The simplest test to evaluate possible decreased or absent T-cells is a complete blood count (CBC) and differential to establish the total blood (absolute) lymphocyte count. This is a reasonable method to access for diminished T-cell numbers, since normally about three-quarters of the circulating lymphocytes are T-cells and a reduction in T-lymphocytes will usually cause a reduction in the total number of lymphocytes, or total lymphocyte count. This can be confirmed by using flow cytometry with markers specific for different types of T-cells.
The measurement of the number of T-cells is often accompanied by cell culture studies that evaluate T-cell function. This is done by measuring the ability of the T-cells to respond to different types of stimuli including mitogens (such as phytohemaglutinin [PHA]) and antigens (such as tetanus toxoid, candida antigen). The T-cell response to these various stimuli can be measured by observing whether the T-cells divide and grow (called proliferation) and/or whether they produce various chemicals called cytokines (such as interferon). There are an increasing variety of functional tests that are available to evaluate T-cells. An immunologist is the best person to undertake this interpretation.
Many immune deficiencies are associated with specific genetic defects. This is particularly true of Severe Combined Immune Deficiency (SCID) where more than 12 different genetic causes for SCID have been identified. These can all be evaluated using current technology for mutation analysis, and this is the most accurate means to establish the definitive diagnosis.
The laboratory evaluation of the neutrophil begins by obtaining a series of white blood cell counts (WBC) with differentials. The WBC and differential will determine if there is a decline in the absolute neutrophil count (neutropenia). This is the most common abnormal laboratory finding when a patient presents with a clinical history that suggests defective neutrophil immunity. Usually more than a single CBC and differential is necessary to diagnose neutrophil problems.
A careful review of the blood smear is important to rule out certain diseases that are associated with abnormalities in the structure of the neutrophil, or the way it looks under the microscope. An elevated IgE level may also suggest the diagnosis of Job’s Syndrome (Hyper IgE Syndrome) along with other clinical features that are associated with this syndrome. If these initial screening tests of neutrophil numbers were normal, testing would then focus on two possible primary immune disorders: Chronic Granulomatous Disease (CGD) and Leukocyte Adhesion Deficiency (LAD). Both of these disorders have normal or elevated numbers of neutrophils and each of these disorders has distinctive features that can help to direct the appropriate evaluation.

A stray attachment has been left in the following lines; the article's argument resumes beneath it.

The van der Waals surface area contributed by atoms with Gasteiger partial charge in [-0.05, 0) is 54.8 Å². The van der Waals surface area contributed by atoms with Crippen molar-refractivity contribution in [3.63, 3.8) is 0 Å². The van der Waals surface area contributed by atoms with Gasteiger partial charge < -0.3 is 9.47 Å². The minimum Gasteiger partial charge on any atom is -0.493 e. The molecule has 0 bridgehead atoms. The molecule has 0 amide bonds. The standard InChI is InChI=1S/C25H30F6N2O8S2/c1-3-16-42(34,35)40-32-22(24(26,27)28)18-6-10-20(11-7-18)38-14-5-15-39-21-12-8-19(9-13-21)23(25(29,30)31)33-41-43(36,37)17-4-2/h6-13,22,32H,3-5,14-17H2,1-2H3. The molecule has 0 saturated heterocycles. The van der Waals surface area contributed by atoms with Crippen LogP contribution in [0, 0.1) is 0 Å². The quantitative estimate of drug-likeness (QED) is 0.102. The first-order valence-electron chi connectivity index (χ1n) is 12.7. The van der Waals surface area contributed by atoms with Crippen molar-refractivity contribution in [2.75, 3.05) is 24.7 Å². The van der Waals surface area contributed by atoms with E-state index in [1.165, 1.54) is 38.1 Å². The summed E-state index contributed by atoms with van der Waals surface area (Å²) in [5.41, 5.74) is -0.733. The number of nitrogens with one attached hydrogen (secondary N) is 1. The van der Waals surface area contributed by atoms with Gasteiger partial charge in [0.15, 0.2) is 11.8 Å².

Laboratory testing to diagnose CGD relies on the evaluation of a critical function of neutrophils that kills certain bacteria and fungi—the creation of reactive oxygen. This process, called the oxidative burst, can be measured using a number of different methods including a simple dye reduction test called the Nitroblue Tetrazolium (NBT) test. A more recently developed test uses flow cytometry to measure the oxidative burst of activated neutrophils using a specific dye (dihydrorhodamine 123 or DHR), referred to as the DHR test. The DHR test has been used for more than 15 years, and it is extremely sensitive in making the diagnosis. As a result of its excellent performance, this test has become the standard in most laboratories supporting clinics that see patients with CGD regularly. The best confirmation of the specific type of CGD is suggested by the results of the DHR test, but requires confirmation by either specifically evaluating for the defective protein involved or its related gene mutation underlying the disease.